People go on low-fat and low-cholesterol diets for many reasons. Some want to lower their cholesterol, improve cardiovascular health or lose weight. As cholesterol is found only in animal products, it’s necessary to cut back or eliminate trans and saturated fats. However, monounsaturated and polyunsaturated fats are beneficial to health. In addition, you’ll want to eat lots of fresh foods and check labels on packaged goods for trans-fats and preservatives.
Fats and Dairy
Choose healthy monounsaturated fats, such as olive oil and flaxseed oil, and non-fat or low-fat milk, cottage cheese, sour cream and yogurt. You can create delicious sauces and dressings with these products, especially by adding spices and herbs, which have no fat and add a lot of taste. Try combinations of oregano, basil, curry, cayenne pepper, lemon juice, hot mustard and tarragon.
Opt for skinless chicken breasts and thighs. According to the American Heart Association, purchasing choice-grade meats instead of prime varieties is beneficial because they are lower in cholesterol. In addition, choose cuts of lamb, pork and beef that are low in fat and eat fish for dinner at least two nights a week, as it is low in fat and high in omega-3 fatty acids. Supplement your meals with legumes such as lentils, beans and peas as side dishes and in soups and stock up on egg whites for non-fat, non-cholesterol omelets and baking.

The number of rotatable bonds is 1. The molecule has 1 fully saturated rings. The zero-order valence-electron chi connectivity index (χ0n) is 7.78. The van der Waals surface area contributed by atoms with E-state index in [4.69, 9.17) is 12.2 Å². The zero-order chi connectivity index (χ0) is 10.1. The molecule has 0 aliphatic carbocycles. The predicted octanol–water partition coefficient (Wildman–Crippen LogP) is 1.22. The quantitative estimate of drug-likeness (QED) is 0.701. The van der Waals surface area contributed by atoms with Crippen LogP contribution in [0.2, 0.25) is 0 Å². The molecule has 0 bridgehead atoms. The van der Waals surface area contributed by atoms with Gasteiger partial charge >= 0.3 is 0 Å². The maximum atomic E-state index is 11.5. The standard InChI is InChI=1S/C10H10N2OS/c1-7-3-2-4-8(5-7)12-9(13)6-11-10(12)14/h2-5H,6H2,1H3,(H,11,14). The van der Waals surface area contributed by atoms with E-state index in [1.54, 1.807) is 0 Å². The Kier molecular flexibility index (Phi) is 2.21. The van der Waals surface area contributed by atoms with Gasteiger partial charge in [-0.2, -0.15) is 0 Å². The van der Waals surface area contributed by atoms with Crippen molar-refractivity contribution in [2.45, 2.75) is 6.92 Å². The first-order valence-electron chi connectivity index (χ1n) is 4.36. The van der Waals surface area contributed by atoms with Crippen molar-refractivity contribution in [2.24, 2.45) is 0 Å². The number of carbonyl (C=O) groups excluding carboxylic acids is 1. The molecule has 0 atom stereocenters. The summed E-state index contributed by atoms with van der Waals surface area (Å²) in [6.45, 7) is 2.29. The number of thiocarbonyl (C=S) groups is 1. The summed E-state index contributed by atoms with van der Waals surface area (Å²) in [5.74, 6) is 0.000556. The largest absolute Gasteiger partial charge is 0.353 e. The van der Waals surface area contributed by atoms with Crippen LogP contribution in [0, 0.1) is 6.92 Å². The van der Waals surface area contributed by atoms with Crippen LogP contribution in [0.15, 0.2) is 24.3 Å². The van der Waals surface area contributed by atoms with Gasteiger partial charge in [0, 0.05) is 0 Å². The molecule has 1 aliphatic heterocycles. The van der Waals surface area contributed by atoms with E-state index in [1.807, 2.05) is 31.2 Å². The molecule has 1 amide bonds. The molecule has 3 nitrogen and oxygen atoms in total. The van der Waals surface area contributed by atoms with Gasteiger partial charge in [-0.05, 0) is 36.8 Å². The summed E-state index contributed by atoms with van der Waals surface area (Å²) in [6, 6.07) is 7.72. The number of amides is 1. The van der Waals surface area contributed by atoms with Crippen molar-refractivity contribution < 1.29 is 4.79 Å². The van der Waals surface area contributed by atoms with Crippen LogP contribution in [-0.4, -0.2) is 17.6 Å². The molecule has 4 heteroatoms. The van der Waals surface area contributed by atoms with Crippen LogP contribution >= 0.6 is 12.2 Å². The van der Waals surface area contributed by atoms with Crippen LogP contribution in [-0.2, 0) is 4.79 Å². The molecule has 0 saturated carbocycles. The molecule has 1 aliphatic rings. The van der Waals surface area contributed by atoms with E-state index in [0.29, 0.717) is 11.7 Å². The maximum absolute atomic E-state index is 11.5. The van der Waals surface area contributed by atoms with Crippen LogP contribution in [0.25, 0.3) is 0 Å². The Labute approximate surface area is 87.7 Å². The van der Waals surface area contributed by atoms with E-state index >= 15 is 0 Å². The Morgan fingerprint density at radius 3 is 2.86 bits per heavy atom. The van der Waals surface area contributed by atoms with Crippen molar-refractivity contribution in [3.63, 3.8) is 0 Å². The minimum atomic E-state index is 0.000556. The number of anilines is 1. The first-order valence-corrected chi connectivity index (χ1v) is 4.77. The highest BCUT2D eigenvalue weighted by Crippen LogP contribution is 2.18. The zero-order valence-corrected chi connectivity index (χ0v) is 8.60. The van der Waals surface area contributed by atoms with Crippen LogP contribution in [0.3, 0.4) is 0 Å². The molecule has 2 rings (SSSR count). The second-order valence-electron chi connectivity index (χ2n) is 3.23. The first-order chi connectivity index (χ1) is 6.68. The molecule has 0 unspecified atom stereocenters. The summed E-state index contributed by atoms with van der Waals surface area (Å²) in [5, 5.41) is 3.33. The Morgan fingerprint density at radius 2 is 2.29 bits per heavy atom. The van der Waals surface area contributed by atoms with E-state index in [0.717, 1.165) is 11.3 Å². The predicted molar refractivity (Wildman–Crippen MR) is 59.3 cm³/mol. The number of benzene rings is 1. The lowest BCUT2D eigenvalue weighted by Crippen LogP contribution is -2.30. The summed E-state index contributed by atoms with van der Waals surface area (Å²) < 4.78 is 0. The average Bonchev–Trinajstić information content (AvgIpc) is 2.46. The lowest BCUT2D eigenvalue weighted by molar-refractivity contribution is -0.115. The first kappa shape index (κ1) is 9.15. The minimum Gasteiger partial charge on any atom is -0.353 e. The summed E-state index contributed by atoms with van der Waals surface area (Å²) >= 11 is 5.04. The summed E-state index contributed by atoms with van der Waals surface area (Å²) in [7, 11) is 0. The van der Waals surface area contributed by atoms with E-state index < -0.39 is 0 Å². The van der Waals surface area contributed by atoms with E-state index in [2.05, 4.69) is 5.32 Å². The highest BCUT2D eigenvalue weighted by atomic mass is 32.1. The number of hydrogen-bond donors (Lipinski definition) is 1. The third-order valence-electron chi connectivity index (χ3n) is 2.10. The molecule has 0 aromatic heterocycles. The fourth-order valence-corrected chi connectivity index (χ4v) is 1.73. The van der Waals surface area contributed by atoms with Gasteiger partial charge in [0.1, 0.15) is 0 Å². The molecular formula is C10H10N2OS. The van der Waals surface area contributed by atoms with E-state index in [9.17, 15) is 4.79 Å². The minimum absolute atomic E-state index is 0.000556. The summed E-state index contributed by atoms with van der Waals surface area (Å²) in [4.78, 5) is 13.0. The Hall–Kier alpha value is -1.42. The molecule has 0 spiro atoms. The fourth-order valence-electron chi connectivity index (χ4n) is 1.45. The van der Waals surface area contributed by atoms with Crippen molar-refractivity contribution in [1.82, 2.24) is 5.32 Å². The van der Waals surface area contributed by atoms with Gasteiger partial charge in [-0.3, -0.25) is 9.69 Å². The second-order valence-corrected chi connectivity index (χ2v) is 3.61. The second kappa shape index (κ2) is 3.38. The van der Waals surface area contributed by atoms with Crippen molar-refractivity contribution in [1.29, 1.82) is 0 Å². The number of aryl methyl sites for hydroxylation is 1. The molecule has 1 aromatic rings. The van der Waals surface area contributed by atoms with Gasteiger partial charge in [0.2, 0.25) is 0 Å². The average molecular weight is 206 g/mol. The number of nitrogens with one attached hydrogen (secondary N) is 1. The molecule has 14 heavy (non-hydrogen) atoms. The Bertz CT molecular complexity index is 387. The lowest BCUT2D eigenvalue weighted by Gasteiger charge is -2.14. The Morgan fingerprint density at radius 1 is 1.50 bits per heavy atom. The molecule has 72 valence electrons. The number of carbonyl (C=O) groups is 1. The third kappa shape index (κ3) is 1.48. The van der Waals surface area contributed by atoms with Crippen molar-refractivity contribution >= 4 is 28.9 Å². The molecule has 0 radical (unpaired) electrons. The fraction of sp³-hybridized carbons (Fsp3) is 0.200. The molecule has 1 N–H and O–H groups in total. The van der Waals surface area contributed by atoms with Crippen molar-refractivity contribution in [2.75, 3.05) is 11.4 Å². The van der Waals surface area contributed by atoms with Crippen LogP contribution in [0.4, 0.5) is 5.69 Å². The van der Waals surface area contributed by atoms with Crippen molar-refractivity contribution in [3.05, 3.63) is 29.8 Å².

Fruits and Vegetables
Consume lots of dark leafy greens in salads and soups, and tomatoes and onions make great additions to many dishes. Keep vegetables such as celery, peppers and carrots around for munching along with low-fat yogurt dip for a heart-healthy snack. Eat at least five servings a day of fresh fruit, such as berries, apples, pineapple, oranges and melons, to help satisfy your sweet tooth.
Avoid mayonnaise, margarine and butter, as well as processed meats such as sausage, salami, hot dogs and corned beef and smoked fish and meats. Make sure you select breads and cereals that don’t contain trans fats.